There are many stories celebrating Black mothers. It is well known that Black women have for years, been the back-bone of their family and community. Yet we often do not take the time to celebrate, as often, the diligence and strength of our Black fathers.
Although you will not find it on any national calendar or see greeting cards paying homage to it; this week is Black Fatherhood week. Unaware to many, Black Fatherhood week strives to connect the men in the Black community and celebrate the hard work and triumphs that they have accomplished in their lives as fathers.
We hear so many stories that degrade our Black men, but rarely hear of stories that elevate and celebrate our Black fathers, and acknowledge their accomplishments and dedication to their families.
There are a few groups that have began to gather and have dialogues about what it means to be a Black father and dealing with the daily grind and struggles that they are faced with, and still manage to set forth an example that their children can be proud of.
During these celebrations, groups of Black fathers and young Black men come together and celebrate one another and discuss what they can do to help stimulate and revitalize their communities.
Many of the men have taken on the role of mentors; taking our young men under their wings, and those children that do not have a father in their lives, and showing them the love and care that only a father can give.
It has been heard many times about how the Black man is an endangered species. We hear all of the stories about the percentage of Black men in prison. How many have abandoned their families. How many have fathered children only to move on to the next woman.
Yet don’t often hear or speak of those Black men who have taken their role of fatherhood seriously and with a passion. There are examples all around us. Only we tend to focus on the negatives that are so readily seen.
What about those fathers who are doing exemplary work? What about those single fathers who have taken responsibility, and are raising their children to the best of their ability? We rarely hear the accolades for those fathers in that position. We revel and celebrate the strength of a single mom raising her children, getting them through school, sacrificing for them, and making sure their children have every possibility afforded them.
There are many Black fathers that fill this role, as well. And they are holding it down. There are single fathers doing what they have to do each and every day; often the unsung hero in their children’s lives. Quietly doing their best to raise obedient, strong, and determined children. Yet they rarely get the recognition for what they give.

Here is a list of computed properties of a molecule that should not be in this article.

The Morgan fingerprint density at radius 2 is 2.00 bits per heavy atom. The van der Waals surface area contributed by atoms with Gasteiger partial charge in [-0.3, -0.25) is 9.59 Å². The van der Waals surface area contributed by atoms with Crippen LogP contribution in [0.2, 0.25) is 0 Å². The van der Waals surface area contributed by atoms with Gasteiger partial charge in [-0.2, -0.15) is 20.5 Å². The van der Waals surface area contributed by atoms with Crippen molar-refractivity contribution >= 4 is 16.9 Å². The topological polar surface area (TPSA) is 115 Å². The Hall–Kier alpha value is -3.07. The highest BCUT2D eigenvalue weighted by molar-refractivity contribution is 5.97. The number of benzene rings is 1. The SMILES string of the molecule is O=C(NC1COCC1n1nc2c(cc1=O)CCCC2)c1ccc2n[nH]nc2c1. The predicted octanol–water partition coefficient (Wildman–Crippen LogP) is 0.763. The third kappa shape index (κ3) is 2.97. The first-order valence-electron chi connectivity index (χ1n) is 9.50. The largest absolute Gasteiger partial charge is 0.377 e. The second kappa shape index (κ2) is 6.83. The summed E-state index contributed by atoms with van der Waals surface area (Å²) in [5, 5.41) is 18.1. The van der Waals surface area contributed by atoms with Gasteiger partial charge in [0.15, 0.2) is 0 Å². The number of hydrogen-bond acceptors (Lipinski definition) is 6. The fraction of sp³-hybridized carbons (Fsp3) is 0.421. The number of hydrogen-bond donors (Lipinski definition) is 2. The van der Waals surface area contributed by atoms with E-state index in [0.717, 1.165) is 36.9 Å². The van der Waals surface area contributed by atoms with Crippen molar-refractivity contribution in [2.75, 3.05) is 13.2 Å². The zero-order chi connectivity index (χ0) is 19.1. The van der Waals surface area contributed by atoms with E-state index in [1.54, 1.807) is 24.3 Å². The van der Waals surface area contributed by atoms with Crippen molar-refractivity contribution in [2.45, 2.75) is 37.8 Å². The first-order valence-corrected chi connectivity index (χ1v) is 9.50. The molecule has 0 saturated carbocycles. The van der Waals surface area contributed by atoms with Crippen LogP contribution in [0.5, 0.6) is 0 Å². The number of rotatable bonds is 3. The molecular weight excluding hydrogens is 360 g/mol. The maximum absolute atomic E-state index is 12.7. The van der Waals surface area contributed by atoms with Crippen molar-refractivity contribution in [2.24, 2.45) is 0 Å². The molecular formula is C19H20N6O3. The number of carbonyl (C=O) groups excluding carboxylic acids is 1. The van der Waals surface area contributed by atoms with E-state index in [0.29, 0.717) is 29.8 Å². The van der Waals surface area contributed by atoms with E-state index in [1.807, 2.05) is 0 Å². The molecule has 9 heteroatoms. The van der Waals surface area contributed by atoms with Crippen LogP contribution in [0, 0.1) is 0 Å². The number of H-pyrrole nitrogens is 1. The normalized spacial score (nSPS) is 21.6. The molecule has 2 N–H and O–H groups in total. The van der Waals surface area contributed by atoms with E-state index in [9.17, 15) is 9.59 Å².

Sure; many people have said and will continue to say, why do we have to set apart a specific day or week to celebrate Black fatherhood; when we have Father’s day? Why not?—Why not take the time to restore the image of what a Black father is, and how important his contributions are not only in the lives of his children, but in his community at large.
It is about restoring and celebrating and upholding and encouraging and fostering the pride of being a Black father. The kind of father that may not have all the money in the world, but has a heart with a whole lot of love to give. The kind of father who may not have the best education in the world, but gave all he could so his children would. The kind of father that goes back to school and strives to be more than what he grew up around. The kind of father that turns his life around—even if he spent time in jail—but is determined not to make the same mistakes and show his children that you can, with love and support, climb out of the pits of past mistakes, and begin making positive changes and wise choices in life.
There are Black men taking care of their families and doing what needs to be done for their children each and everyday. And not near one of them are selling drugs, stealing, or conning anyone. They may not be good with a basketball, a football, or any sport. But they can use their hands and their minds. Their family, their children are their inspiration and encouragement. Whether they wear a suit and tie, or green coveralls to sweep the floors; they are doing what it takes, and are setting examples.
This is what we should be celebrating—The tenacity and strength that it takes for our Black fathers to continue to hold up their heads and do what they have to do, to make sure that their children understand and know that they are not only loved and provided for; but that they have an example of what dedication is.
I applaud those Black fathers who are handling their business; Who are making a difference each and everyday in the lives of their children. I applaud those Black fathers who have not given up; even when it feels like the weight of the world is upon their shoulders, and the enemy is stepping on their necks. They continue to stand strong and rise above the chaos and difficulties that life sometimes brings.
I celebrate these men—my husband, brother, uncles, cousins and friends—for it isn’t always easy and the situations often times can seem grave. But with love and determination in their hearts, they triumph over past mistakes and learn to ride the storms of life, showing their children what a truly loving, sincere and strong Black man looks like. We have more than President Obama as an example. He is just one of many Black fathers that deserve to toot their fatherly horn!